Can You Roll a 529 Into a Roth IRA?

One option would be to name another family member or yourself as beneficiary for your plan, with funds left in it to grow over time or transferred directly into a Roth IRA.

Another option would be to transfer the account into an ABLE account, which provides tax benefits for people with disabilities; however, this process typically takes 15 years before you can complete.

State-sponsored plans

Although many Americans lack access to employer-sponsored retirement savings plans, state-run automated savings programs may be useful tools in starting saving for employees who struggle with it on their own. Financial education tools and resources may also play a part in encouraging saving regularly – according to Cerulli’s new report.

California, Illinois and Oregon all offer state-run auto-IRA plans with substantial participation rates and net flows; these three state programs – CalSavers in California, Secure Choice in Illinois and OregonSaves in Oregon – have attracted significant participation rates and net flows; however they present unique challenges due to high costs, no fiduciary responsibilities for employers and fewer tax advantages compared with private plans. Therefore businesses should carefully consider all their options prior to implementing any state plan; be sure to consult an advisor in financial, tax or any other area before making decisions that involve state plans – it may provide numerous tax advantages or tax advantages that private plans do.

Private plans

Student debt has reached trillions of dollars, prompting families to look for ways to assist their children pay for college. One solution may be investing in a private 529 plan with low fees and multiple investment options administered by individual states that can pay for any type of higher education (community colleges and trade schools included).

Withdrawals from 529 accounts may generally be tax-free when used to cover qualified educational expenses, and don’t count against family assets when determining federal aid eligibility.

Prior to 2024, beneficiaries who completed their education but had unutilized account balances had limited options available to them when it came time to withdraw the money or withdraw it and pay a 10% penalty. But now with the 2022 tax law change, unused balances may now be transferred into a Roth IRA instead.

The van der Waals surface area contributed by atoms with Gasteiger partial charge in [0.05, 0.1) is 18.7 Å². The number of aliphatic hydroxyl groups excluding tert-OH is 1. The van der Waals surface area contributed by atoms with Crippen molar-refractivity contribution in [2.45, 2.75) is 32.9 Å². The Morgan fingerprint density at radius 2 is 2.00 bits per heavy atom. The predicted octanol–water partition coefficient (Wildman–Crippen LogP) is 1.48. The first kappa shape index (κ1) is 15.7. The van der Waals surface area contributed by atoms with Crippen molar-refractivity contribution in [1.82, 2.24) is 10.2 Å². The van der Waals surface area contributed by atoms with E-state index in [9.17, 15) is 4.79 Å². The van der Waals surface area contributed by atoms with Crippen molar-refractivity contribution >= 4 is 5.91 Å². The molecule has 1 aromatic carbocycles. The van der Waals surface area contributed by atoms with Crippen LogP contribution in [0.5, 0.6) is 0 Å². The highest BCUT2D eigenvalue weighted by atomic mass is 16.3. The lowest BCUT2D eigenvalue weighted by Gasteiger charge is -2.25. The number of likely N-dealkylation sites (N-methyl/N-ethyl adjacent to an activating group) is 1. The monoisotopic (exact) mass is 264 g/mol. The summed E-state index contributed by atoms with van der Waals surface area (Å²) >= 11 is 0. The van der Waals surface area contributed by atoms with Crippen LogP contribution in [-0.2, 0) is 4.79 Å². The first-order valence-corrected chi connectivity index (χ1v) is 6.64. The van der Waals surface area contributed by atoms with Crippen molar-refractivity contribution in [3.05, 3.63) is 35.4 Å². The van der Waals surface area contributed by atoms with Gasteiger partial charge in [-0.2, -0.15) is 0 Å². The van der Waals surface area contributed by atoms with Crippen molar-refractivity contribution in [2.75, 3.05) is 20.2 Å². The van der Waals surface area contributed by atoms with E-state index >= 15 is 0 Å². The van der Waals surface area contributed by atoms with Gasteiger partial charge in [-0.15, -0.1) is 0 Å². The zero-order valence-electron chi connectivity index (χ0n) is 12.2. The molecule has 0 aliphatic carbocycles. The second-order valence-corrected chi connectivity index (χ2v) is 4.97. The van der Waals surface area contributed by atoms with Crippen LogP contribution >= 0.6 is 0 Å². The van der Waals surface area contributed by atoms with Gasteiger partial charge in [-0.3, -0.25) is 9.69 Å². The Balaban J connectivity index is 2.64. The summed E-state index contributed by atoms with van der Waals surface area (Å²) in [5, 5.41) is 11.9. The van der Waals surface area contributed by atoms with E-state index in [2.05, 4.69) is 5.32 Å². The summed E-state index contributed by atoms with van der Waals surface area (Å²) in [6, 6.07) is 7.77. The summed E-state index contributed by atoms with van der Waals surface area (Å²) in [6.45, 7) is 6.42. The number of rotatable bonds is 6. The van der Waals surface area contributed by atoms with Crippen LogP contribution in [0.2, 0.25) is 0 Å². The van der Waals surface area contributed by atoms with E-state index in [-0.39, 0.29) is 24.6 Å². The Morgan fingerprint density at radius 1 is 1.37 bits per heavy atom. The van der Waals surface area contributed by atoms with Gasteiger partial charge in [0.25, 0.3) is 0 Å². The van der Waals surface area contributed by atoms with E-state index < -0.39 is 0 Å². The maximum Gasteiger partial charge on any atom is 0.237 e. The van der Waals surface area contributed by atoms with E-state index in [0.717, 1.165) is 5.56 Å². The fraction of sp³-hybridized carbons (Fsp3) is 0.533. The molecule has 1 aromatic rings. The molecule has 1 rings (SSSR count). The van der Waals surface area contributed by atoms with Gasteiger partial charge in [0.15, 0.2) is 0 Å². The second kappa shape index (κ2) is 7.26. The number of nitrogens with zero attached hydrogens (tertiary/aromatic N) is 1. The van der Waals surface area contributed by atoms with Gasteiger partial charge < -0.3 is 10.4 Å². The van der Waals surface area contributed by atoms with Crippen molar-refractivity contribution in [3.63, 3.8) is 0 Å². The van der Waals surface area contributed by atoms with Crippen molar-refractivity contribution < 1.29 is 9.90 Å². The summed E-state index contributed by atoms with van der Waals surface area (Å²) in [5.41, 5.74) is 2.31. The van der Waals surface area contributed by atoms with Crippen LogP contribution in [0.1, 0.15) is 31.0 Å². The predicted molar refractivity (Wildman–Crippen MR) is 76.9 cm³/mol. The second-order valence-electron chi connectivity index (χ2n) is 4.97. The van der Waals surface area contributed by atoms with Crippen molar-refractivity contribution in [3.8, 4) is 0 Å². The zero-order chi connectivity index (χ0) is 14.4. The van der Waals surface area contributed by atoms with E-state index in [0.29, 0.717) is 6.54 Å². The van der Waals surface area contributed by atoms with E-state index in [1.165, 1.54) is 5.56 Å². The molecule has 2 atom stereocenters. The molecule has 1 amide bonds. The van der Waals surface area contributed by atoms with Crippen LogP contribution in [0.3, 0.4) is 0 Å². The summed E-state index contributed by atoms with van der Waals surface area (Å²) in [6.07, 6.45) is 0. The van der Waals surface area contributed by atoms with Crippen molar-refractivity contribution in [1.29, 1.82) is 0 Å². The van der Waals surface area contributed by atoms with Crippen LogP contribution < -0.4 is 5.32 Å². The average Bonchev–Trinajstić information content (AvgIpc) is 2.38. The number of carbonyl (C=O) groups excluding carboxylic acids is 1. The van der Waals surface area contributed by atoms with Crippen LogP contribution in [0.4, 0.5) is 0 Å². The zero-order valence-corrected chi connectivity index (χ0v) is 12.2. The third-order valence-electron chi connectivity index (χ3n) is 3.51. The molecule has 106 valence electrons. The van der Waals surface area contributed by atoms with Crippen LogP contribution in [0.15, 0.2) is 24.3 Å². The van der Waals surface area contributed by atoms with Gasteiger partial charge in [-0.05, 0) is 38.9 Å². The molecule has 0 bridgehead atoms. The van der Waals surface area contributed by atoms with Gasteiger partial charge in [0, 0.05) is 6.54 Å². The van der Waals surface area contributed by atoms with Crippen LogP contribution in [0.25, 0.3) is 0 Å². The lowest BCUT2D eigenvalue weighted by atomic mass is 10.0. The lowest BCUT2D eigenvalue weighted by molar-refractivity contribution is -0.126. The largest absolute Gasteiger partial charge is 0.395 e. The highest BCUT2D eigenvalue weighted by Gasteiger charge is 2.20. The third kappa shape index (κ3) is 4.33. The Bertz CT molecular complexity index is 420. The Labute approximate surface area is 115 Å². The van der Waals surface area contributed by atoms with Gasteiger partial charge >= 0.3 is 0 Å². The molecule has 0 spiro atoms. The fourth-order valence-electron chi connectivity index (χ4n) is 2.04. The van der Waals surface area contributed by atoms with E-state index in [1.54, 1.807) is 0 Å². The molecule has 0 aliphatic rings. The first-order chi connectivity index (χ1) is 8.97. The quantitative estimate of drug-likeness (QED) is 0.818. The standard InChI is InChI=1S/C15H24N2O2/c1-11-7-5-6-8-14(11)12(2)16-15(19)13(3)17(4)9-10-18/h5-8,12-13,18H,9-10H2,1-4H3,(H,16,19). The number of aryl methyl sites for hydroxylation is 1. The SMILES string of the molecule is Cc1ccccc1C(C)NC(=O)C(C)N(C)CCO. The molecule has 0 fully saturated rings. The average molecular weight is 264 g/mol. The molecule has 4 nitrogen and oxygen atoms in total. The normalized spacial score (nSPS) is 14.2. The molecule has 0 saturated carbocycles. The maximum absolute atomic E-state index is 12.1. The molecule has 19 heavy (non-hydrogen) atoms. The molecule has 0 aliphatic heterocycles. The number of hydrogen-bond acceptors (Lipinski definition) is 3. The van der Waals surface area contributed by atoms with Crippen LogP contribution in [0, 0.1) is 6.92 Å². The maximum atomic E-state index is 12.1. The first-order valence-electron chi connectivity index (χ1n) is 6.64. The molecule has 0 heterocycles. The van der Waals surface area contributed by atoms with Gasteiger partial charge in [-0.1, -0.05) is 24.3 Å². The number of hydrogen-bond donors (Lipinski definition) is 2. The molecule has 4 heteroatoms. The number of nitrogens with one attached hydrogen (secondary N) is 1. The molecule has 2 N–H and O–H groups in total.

Roth IRAs

Roth IRAs allow investors to withdraw investment earnings tax-free under certain conditions, although an early withdrawal penalty and taxes may apply if earnings are withdrawn before age 59 1/2 or not used to meet one of these criteria: first home purchase, qualified higher education expenses, health insurance premiums while unemployed, disability-related expenses, having a child, adoption or damage from natural disaster.

Considering your expected tax bracket upon retirement, converting from traditional IRA or employer plan account to Roth IRA may make sense. By doing so, taxes won’t have to be paid upon withdrawal – potentially saving thousands over time! But it’s important to carefully consider its impact on current income; NerdWallet suggests doing partial conversions over multiple years or at lower income times in order to limit its effects on your tax bracket.


If your child receives a scholarship, investing in the 529 plan may make sense. Withdrawals from this account can be made as necessary to cover qualified expenses such as tuition fees, books, school supplies and room and board costs.

If you wish to change the beneficiary of your 529 account for another purpose, be aware that this may trigger state tax deduction clawback or penalty fees in certain states; an experienced financial advisor can assist with this strategy.

Rolling your 529 funds over into a Roth IRA may also be an option, though due to certain restrictions it should only be done as a last resort once your student graduates.

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